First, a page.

If you’d prefer to do this trail with a guide, then you can book here: Guided Hike

Visit the Agia Triada Monastery

a building with a flag on the roof
a woman standing on stairs in front of a building

Next up is the Asia Triada Monastery – a Greek Orthodox Monastery with apricot-coloured stone surrounded by mountains.

Inside is a huge courtyard that’s perfectly framed by the archway at the entrance, with pristine gardens lining the edges.

Monks (and lots of cats) are still living here today and wander around in between the tourists, so you’ll need to wear appropriate clothing in order to visit.

To the side of the Monastery is a small museum and winery – which takes us to the next activity on this Chania itinerary!

Enjoy some wine tasting 

a long table with wine glasses and wine bottles in a room with brick walls

If you’re into your wines, then it’s highly worth booking a slot for some wine tasting. And even if you’re not, it’s worth it just for the bread, olive oil and balsamic vinegar on offer.

As someone who isn’t particularly keen on wine but had this booked with a group who do drink wine, I have to say this was a great experience that I would really recommend.

The sommelier here is very knowledgeable and took the time to provide plenty of information about each wine and where it was produced in the region. Paired with the bread, olive and balsamic vinegar of varying sorts, it was unbelievably good.

So much so that many members of the group I was travelling with purchased plenty to return home with. Sadly, I didn’t have enough space in my suitcase, but my understanding is that some of – if not all – the profit goes towards maintaining the monastery.

Take part in a cooking class

a plate of food on a table
a group of people cooking food

Local cooking classes when you’re in a new country are always fun, and when the Greek food is so delicious, it’s one of the must-do things when you’re on your holidays to Crete.

There are many cooking classes on offer, but the Authentic Cooking Class in the White Mountains is the one to go for.

Set in the Cretan countryside with breathtaking views, you’ll get to pick your own produce from the garden and learn from a local expert about how to prepare, create and serve a traditional Cretan dish, before taking a stroll through the fields and learning all about the history of the area.

Of course, you can’t escape hearing about how olive oil harvesting works, and you can be almost certain that you won’t leave empty-handed!

Check prices: Authentic Cooking Class In The White Mountains

Check out the Venizelos Tombs And Viewpoint

a woman sitting on a stone wall with a city in the background
a city next to the water

Venizelos Tombs And Viewpoint sits on the Akrotiri Peninsular and holds great significance to one of Greece’s most influential statesmen – Eleftherios Venizelos, and his son, Sophoklis Venizelos – who helped lead Greece through the Balkan Wards and World War I and have been laid to rest here.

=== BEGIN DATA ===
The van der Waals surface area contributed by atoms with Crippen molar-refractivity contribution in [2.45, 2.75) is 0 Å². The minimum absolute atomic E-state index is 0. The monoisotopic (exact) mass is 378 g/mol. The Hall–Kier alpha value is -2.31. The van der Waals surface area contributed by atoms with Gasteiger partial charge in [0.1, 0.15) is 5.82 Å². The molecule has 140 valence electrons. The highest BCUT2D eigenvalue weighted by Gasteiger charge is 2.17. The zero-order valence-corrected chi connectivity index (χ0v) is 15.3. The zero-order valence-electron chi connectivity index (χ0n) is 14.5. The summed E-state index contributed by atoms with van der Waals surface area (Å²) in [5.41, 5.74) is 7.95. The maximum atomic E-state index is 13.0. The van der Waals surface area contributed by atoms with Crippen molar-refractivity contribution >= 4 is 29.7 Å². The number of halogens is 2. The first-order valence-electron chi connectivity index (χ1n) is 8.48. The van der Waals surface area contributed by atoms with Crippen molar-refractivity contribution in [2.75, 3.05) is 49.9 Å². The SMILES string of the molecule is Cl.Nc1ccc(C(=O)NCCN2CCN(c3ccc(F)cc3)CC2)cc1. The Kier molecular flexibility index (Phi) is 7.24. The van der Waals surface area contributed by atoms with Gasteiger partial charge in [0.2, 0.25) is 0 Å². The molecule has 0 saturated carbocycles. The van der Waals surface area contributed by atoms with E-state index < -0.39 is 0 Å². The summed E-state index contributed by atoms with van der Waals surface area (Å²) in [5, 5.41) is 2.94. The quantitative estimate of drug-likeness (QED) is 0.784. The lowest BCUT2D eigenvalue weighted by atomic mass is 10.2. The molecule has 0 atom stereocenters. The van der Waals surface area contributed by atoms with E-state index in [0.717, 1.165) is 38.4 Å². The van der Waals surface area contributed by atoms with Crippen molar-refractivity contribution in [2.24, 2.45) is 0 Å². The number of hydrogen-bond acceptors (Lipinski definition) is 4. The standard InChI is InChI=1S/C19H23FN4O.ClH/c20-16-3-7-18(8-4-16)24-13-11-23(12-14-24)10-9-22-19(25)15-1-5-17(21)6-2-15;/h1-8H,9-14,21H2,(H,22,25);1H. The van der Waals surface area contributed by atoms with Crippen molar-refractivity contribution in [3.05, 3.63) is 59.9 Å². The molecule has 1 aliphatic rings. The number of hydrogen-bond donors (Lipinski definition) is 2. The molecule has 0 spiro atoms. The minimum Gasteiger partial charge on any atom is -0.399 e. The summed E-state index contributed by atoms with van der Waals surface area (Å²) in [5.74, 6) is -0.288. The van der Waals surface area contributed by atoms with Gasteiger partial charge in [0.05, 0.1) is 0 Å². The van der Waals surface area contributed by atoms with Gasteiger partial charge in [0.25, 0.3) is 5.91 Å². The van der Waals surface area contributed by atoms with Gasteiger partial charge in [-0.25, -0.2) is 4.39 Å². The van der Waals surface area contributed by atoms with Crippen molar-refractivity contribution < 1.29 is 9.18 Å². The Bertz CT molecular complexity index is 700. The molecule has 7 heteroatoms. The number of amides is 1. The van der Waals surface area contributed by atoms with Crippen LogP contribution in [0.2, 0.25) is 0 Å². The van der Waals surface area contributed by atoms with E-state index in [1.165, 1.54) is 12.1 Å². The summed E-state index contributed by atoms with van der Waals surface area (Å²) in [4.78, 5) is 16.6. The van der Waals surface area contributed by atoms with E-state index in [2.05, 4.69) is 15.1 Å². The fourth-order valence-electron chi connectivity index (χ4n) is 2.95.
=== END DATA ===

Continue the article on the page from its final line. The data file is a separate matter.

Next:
You’ll not only find stone tombs, statues and a church within the beautiful landscaped gardens here but also some of the most incredible views over Crete, its coastline and the White Mountains.

I visited here in the morning and there was barely anyone in sight. However, I’m putting this down as something to do for sunset as in retrospect this would have been even more fantastic.

Whilst you’re here, you can also enjoy a meal at Carte Postale – one of the most beautiful restaurants I ate at in whilst visiting Chania. The food is insanely good and the outdoor seating area has panoramic views – just like the viewpoint!

I’d recommend booking ahead of time as although it wasn’t fully booked when I was there on a weekday at lunchtime, I can imagine the popularity of this place during the evening!

Where to stay in Chania

a pool with umbrellas and chairs and a beach in the background

Hotel recommendations

There are tonnes of places in and around Chania to stay, however, you’ll typically find that many of the fancy resort-style hotels are a little further away from the popular Old Town.

Here are some hotels I’d recommended depending on your budget.

Where to eat

You won’t be short of excellent places to eat whilst you’re in Chania, however some incredible spots that I ate at during my trip include:

  • Apostolis
  • Stahi
  • Leventogiannis
  • Carte Postale
  • Arismari


a body of water with buildings and a dome
a woman sitting on a rock by the water

How many days is enough in Chania?

There is a surprising amount to do in Chania so you could easily spend 3 days seeing the highlights or even up to 7 days covering more of the island. If you’re looking for a balance of relaxing an exploration, then you could potentially stretch this to 10-14 days.

Do you need a car in Chania?

For many of the activities on this Chania itinerary it would be a lot more convenient to have a car. If you’re looking to rent one, then Discover Cars or are the two platforms I regularly check.

Is Chania nicer than Heraklion?

Both cities are excellent places to visit. However, Chania is smaller and has fewer attractions, but it is considered more picturesque and less touristy.


Overall, this Chania itinerary covers a great variety of history, nature, culture and food. It’s a location that has got so much to offer and somewhere that I’d recommend to anyone looking for a European break.

If you’re looking for other information on Chania, I have some more posts below:

Millie / Stay Wild Travels.